Hit and run motor vehicle accidents

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The reality of motor vehicles accidents is that parties to the accident sometimes flee the scene of the accident without identifying themselves or their vehicles. Arguably, negligent drivers escape the scene in order to avoid liability for the ensuing damages.

The injured third party is, however, not left without recourse.  A third party that has suffered damages as a result of any bodily injuries to himself or herself, caused by the negligent driving of an unknown motor vehicle and unknown driver, can claim damages from the Road Accident Fund (“RAF”).

As a point of departure, it is important to classify a claimant’s claim as either a “hit and run” or an “an identifiable accident”, in which the driver or the owner of the vehicle was identified (, since there are procedural differences between the two cases.

A claimant will be entitled to claim special damages and general damages (in the case of serious injury) from the RAF, only if they are able to meet the special requirements applicable to “hit and run” claims.

In a “hit and run” scenario, the third party must lodge their claim against the RAF within two years of the date on which the cause of action arose. This is significant to note, since a third party ordinarily has a period of three years to submit their claim, with the possibility of this period being further extended in certain circumstances. In the case of minors, for example, prescription only starts running upon their attainment of majority age, and the three-year period therefore only starts once they reach the age of 18. This is, however, not the case in a “hit and run” case – prescription starts running on the date of the cause of action and cannot be interrupted. The constitutionality of this differentiation has not, as of yet, been tested by the courts.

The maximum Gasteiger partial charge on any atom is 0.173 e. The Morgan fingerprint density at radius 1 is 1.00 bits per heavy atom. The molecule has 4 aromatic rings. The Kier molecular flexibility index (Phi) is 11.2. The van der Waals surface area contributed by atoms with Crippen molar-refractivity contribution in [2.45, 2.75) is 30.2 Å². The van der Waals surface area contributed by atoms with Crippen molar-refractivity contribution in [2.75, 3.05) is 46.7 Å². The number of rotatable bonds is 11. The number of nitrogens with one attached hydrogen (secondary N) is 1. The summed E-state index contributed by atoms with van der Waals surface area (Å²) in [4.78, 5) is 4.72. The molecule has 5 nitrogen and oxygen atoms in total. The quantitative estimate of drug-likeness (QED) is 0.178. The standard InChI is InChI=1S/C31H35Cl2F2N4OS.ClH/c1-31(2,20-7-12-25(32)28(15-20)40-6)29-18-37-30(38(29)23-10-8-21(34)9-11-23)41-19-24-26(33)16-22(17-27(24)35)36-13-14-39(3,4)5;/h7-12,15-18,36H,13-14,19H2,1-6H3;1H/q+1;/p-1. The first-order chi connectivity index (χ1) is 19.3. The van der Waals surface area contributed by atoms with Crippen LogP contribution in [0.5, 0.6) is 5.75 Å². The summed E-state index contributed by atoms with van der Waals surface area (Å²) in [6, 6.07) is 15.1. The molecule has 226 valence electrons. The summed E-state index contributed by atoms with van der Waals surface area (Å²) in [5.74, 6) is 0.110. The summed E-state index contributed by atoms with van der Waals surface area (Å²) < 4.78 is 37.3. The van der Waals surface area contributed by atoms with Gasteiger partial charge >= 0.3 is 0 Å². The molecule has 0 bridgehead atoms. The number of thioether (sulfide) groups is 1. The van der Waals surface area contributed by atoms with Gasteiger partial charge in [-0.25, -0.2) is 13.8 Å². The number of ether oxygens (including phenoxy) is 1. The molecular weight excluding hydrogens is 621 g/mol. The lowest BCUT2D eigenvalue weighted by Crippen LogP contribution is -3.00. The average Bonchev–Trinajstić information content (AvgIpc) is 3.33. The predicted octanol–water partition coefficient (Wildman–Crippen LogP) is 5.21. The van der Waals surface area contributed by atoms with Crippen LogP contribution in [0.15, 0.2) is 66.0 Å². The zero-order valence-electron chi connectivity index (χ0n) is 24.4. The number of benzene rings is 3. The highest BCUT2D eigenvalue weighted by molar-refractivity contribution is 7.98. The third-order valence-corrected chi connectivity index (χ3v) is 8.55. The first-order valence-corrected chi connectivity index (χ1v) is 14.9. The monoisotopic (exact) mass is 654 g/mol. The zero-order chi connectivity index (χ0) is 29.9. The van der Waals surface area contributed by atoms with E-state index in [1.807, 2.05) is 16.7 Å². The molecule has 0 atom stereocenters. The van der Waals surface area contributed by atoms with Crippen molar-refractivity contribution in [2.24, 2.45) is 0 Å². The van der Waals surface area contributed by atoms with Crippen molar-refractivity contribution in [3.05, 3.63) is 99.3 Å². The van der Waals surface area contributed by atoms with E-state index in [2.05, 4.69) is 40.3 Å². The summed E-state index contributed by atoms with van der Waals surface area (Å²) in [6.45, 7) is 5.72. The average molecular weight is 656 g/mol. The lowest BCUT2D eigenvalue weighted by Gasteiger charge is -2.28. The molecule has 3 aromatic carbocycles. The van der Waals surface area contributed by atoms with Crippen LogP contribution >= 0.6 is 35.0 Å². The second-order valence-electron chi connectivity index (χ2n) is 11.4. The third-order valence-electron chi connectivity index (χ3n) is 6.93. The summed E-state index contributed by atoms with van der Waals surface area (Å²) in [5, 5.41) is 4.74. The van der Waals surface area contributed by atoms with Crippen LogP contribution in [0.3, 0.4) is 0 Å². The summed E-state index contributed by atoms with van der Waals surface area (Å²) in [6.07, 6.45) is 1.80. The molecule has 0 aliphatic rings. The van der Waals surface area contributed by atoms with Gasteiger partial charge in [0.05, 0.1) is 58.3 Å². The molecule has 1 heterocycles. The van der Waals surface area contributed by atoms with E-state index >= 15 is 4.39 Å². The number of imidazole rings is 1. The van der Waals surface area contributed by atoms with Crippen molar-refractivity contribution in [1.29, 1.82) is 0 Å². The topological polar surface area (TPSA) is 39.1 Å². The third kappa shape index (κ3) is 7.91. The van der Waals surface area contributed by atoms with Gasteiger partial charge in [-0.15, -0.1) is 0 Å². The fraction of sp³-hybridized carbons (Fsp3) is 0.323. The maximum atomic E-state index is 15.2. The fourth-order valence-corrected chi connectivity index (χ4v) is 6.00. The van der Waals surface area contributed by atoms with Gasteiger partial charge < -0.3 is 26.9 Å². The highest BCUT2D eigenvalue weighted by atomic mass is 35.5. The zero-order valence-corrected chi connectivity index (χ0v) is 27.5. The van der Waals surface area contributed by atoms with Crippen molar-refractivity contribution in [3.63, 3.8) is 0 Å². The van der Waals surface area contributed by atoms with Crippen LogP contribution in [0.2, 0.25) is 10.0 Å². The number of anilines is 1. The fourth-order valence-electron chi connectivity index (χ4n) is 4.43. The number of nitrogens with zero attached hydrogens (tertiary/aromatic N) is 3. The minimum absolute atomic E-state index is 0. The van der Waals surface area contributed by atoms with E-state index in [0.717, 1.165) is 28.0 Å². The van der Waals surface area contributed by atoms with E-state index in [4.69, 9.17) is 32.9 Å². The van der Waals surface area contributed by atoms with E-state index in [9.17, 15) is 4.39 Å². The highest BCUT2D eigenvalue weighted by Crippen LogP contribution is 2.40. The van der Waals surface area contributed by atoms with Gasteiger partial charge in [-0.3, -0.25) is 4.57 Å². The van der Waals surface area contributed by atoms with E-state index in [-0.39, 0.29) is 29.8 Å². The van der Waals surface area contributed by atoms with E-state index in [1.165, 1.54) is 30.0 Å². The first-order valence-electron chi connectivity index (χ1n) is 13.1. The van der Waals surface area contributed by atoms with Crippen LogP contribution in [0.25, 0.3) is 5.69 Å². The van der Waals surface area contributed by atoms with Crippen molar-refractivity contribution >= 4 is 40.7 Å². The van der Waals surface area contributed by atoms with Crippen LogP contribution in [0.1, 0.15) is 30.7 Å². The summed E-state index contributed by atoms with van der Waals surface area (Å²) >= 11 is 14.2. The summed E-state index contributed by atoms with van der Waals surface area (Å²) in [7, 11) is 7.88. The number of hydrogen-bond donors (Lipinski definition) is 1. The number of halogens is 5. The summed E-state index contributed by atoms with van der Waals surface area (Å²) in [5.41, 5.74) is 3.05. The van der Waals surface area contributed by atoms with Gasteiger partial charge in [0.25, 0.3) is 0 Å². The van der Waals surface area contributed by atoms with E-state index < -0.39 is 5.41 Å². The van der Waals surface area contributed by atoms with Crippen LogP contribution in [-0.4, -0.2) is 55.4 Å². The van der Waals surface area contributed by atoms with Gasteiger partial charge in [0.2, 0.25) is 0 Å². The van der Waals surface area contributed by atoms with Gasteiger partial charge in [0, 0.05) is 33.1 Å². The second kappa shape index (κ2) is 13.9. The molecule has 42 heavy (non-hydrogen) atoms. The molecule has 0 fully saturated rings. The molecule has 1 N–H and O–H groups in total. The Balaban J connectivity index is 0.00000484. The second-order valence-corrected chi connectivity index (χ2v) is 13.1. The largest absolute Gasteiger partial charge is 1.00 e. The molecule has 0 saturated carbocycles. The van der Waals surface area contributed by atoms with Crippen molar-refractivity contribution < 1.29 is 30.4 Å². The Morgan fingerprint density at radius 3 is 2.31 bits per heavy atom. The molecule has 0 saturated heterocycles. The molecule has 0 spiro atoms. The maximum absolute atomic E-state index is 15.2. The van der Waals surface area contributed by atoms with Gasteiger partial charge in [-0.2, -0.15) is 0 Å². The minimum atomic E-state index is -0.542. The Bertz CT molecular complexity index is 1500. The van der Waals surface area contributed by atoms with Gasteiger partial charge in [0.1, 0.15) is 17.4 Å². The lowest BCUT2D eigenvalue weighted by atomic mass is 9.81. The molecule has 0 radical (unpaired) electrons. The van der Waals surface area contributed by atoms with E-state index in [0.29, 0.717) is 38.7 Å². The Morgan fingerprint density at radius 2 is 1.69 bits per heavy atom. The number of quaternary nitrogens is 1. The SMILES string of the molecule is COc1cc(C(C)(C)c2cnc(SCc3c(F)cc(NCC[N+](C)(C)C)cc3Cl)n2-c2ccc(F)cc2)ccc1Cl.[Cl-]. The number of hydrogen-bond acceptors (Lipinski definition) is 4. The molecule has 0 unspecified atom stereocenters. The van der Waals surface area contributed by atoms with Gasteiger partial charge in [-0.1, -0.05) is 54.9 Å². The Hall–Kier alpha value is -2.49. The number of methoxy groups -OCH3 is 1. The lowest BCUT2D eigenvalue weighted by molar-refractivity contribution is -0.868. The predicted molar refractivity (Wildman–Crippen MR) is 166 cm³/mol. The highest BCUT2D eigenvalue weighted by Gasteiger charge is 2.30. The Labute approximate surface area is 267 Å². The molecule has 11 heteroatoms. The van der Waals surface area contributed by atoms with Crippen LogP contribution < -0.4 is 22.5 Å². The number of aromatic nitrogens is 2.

A claimant must furnish the RAF with proof that the injury arose from the negligent driving of the driver of the unidentified motor vehicle and not from their own sole negligence. Furthermore, the claimant must take reasonable steps to identify the identity of the insured driver. It is not sufficient for the claimant to simply report the matter to the police (although the claimant must report the matter to the police as soon as possible). In order to meet this requirement, a claimant can, for example, return to the scene of the accident and obtain the statements of eyewitnesses.

The claimant must also lodge a certificate probabilis causa litigandi. This certificate must be issued by an independent advocate or attorney, with at least ten years’ experience, after considering all the evidence available to both parties regarding the cause of the accident and the liability of the RAF. The certificate must state that there is a reasonable prospect of success on the side of the claimant.

A claimant may lodge their claim with the RAF by using the RAF1 Form. The claimant must submit the details of the accident, police report or case number, relevant medical and financial statements and all other relevant documents to the RAF.

The RAF has 120 days from the date of lodgement to investigate the claim. After this time period has lapsed, the claimant can institute legal proceedings against the RAF for recovery of the damages they suffered as a result of the motor vehicle accident.

The fact that a third party was injured by the negligent driving of an anonymous driver should, therefore, not bar the third party from recovering their damages. A third party must, however, act swiftly by approaching a lawyer timeously to assist them with their claim against the RAF.

This article is a general information sheet and should not be used or relied on as legal or other professional advice. No liability can be accepted for any errors or omissions nor for any loss or damage arising from reliance upon any information herein. Always contact your adviser for specific and detailed advice. Errors and omissions excepted (E&OE)